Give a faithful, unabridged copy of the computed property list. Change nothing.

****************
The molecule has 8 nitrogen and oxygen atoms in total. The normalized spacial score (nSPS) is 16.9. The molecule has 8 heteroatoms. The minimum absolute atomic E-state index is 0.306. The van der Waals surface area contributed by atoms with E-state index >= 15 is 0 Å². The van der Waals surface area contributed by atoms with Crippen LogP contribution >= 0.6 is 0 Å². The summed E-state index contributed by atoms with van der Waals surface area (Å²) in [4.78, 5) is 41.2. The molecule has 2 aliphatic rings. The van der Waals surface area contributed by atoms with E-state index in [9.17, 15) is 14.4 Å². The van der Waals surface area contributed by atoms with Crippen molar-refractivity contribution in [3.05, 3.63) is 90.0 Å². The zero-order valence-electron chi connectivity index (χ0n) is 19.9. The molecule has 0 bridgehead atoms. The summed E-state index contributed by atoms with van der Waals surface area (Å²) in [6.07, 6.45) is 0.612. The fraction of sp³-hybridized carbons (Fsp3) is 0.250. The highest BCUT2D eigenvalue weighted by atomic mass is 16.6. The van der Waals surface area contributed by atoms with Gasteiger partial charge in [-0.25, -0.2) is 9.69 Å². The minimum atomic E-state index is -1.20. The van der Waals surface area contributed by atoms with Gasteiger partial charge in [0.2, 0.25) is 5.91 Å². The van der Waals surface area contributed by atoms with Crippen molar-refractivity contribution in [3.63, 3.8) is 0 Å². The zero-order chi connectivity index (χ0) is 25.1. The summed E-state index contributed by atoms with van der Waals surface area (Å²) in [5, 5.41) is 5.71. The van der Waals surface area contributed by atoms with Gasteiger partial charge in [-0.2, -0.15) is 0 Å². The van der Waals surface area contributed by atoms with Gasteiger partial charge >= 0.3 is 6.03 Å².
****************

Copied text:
The molecule has 8 nitrogen and oxygen atoms in total. The normalized spacial score (nSPS) is 16.9. The molecule has 8 heteroatoms. The minimum absolute atomic E-state index is 0.306. The van der Waals surface area contributed by atoms with E-state index >= 15 is 0 Å². The van der Waals surface area contributed by atoms with Crippen LogP contribution >= 0.6 is 0 Å². The summed E-state index contributed by atoms with van der Waals surface area (Å²) in [4.78, 5) is 41.2. The molecule has 2 aliphatic rings. The van der Waals surface area contributed by atoms with E-state index in [9.17, 15) is 14.4 Å². The van der Waals surface area contributed by atoms with Crippen molar-refractivity contribution in [3.05, 3.63) is 90.0 Å². The zero-order valence-electron chi connectivity index (χ0n) is 19.9. The molecule has 0 bridgehead atoms. The summed E-state index contributed by atoms with van der Waals surface area (Å²) in [6.07, 6.45) is 0.612. The fraction of sp³-hybridized carbons (Fsp3) is 0.250. The highest BCUT2D eigenvalue weighted by atomic mass is 16.6. The van der Waals surface area contributed by atoms with Gasteiger partial charge in [-0.25, -0.2) is 9.69 Å². The minimum atomic E-state index is -1.20. The van der Waals surface area contributed by atoms with Gasteiger partial charge in [0.2, 0.25) is 5.91 Å². The van der Waals surface area contributed by atoms with Crippen molar-refractivity contribution in [3.63, 3.8) is 0 Å². The zero-order chi connectivity index (χ0) is 25.1. The summed E-state index contributed by atoms with van der Waals surface area (Å²) in [5, 5.41) is 5.71. The van der Waals surface area contributed by atoms with Gasteiger partial charge in [-0.2, -0.15) is 0 Å². The van der Waals surface area contributed by atoms with Gasteiger partial charge >= 0.3 is 6.03 Å².